Late last week Google provided a big list of updates, changes and new features in Search implemented in January. Among them is an interesting tweak to Instant Search, which has been around for more than a year now.
The feature works by loading search results as soon as users start typing, to cut down on response time.
This instant feedback is also great when trying to tweak the search term, to find the one that yields the best results.
However, as you can imagine, the feature does take a bit of a toll on both bandwidth and computing power.
Until now, Google has been checking to see whether the internet connection was fast enough to support the feature and push several results pages in seconds as well as update them almost instantaneously.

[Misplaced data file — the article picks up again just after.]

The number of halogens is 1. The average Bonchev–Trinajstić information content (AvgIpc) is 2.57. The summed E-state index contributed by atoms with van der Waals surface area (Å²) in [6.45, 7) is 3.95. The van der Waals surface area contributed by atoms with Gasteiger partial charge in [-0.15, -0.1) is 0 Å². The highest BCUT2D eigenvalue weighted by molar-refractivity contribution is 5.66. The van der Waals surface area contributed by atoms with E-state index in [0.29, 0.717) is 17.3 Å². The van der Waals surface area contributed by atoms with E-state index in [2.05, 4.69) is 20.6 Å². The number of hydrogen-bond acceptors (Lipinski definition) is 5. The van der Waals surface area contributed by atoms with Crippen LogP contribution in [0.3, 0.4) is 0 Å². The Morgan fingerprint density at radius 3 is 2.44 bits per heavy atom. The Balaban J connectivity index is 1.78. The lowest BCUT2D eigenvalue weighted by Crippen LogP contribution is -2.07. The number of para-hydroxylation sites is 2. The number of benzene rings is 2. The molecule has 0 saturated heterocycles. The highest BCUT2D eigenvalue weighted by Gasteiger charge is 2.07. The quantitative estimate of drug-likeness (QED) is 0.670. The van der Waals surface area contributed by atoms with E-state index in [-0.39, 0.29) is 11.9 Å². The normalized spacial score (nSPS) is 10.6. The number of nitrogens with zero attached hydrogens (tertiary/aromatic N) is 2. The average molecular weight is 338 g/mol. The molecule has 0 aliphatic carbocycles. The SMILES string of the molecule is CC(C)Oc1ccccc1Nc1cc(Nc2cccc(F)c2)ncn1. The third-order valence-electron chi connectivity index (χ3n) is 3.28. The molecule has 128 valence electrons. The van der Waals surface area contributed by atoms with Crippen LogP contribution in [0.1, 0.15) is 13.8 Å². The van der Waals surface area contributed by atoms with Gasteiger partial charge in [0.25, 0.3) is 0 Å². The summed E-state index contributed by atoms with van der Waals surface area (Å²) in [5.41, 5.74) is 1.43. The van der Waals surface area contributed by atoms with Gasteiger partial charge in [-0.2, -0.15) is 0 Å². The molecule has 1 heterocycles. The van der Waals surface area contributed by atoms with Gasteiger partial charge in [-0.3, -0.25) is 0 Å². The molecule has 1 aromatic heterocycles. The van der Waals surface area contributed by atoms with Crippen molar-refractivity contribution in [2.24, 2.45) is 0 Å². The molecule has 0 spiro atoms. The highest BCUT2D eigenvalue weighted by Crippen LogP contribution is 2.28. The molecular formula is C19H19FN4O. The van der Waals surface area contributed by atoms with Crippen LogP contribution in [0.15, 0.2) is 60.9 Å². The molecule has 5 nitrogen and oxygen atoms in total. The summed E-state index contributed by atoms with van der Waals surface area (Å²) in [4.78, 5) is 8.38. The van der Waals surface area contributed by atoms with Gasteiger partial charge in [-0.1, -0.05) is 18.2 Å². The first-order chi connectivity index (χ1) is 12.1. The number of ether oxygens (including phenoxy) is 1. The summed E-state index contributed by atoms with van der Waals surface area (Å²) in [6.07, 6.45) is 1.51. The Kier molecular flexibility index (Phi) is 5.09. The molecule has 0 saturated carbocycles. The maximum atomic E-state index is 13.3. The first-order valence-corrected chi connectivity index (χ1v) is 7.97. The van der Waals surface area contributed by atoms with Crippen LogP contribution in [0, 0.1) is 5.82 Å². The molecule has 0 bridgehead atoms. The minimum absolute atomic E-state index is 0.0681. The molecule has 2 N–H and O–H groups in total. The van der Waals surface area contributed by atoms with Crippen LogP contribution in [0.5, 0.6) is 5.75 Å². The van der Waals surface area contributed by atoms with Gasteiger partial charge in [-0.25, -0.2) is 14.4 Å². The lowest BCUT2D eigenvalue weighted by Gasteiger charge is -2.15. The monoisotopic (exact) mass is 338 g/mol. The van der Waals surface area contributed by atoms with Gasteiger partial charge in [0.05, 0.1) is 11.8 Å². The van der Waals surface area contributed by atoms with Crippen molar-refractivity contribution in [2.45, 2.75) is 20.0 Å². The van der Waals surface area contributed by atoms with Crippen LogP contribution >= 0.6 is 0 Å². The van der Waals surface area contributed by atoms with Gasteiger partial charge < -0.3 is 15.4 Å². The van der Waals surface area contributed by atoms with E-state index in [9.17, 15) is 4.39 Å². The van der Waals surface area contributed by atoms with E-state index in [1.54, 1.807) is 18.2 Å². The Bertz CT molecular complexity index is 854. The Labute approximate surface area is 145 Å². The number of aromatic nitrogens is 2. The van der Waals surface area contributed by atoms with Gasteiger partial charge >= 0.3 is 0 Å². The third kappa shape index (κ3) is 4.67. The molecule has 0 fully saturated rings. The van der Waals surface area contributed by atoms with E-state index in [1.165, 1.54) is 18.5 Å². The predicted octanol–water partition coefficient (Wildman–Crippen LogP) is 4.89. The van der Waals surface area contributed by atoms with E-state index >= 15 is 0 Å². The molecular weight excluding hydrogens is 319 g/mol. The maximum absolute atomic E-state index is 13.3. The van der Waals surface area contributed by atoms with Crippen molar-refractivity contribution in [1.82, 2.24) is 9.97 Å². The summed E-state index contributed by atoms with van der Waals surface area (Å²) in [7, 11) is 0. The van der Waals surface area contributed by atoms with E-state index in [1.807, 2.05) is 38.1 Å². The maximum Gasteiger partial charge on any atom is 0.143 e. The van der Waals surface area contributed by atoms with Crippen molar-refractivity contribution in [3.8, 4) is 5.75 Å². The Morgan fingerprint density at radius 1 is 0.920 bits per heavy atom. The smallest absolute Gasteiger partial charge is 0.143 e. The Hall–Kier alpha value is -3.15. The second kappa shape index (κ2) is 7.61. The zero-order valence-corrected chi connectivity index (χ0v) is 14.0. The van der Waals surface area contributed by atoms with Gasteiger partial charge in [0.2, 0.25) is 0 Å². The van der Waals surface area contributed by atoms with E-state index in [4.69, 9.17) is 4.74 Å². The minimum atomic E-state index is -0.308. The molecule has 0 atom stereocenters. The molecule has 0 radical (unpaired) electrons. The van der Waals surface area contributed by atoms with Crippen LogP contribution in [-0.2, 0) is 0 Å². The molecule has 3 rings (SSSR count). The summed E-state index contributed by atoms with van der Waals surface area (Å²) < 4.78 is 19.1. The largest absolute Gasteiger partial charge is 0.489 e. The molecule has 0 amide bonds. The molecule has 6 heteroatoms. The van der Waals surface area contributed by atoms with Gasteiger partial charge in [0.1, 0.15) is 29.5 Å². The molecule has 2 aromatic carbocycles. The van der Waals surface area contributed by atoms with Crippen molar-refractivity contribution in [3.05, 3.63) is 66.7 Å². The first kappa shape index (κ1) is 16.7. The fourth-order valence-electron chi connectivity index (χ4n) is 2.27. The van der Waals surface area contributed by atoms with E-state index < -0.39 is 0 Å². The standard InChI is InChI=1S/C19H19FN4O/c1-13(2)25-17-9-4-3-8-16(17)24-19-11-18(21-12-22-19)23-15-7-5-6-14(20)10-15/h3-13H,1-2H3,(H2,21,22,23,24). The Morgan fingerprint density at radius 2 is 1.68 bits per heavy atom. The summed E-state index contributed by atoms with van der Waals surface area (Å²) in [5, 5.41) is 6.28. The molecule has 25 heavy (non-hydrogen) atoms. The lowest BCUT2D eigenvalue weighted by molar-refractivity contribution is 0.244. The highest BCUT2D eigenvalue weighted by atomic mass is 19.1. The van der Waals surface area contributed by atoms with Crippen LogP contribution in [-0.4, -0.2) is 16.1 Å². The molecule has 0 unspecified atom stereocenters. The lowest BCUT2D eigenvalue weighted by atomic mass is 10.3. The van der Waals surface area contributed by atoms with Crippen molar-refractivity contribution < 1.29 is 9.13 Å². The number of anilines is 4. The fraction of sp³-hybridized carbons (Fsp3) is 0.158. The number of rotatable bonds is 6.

Any lag between the user typing the query and the instant results loading turns the feature from a convenience into a nuisance.
If the network connection were not up to spec, Instant Search would be automatically disabled. But network speed is not the only thing that can interfere with the feature, processing power does as well.
So Google also decided to make this a factor and check to see whether the computer or device was able to run Instant Search smoothly before serving it. If the computer is too slow, the feature is disabled.
"Google Instant has long had the ability to automatically turn itself off if you’re on a slow internet connection. Now Instant can also turn itself off if your computer is slow," Google explained.
"If Instant gets automatically disabled, we continue to check your computer speed and will re-enable Instant if your performance improves. We’ve also tweaked search preferences so you can always have Instant on or off, or have it change automatically," it added.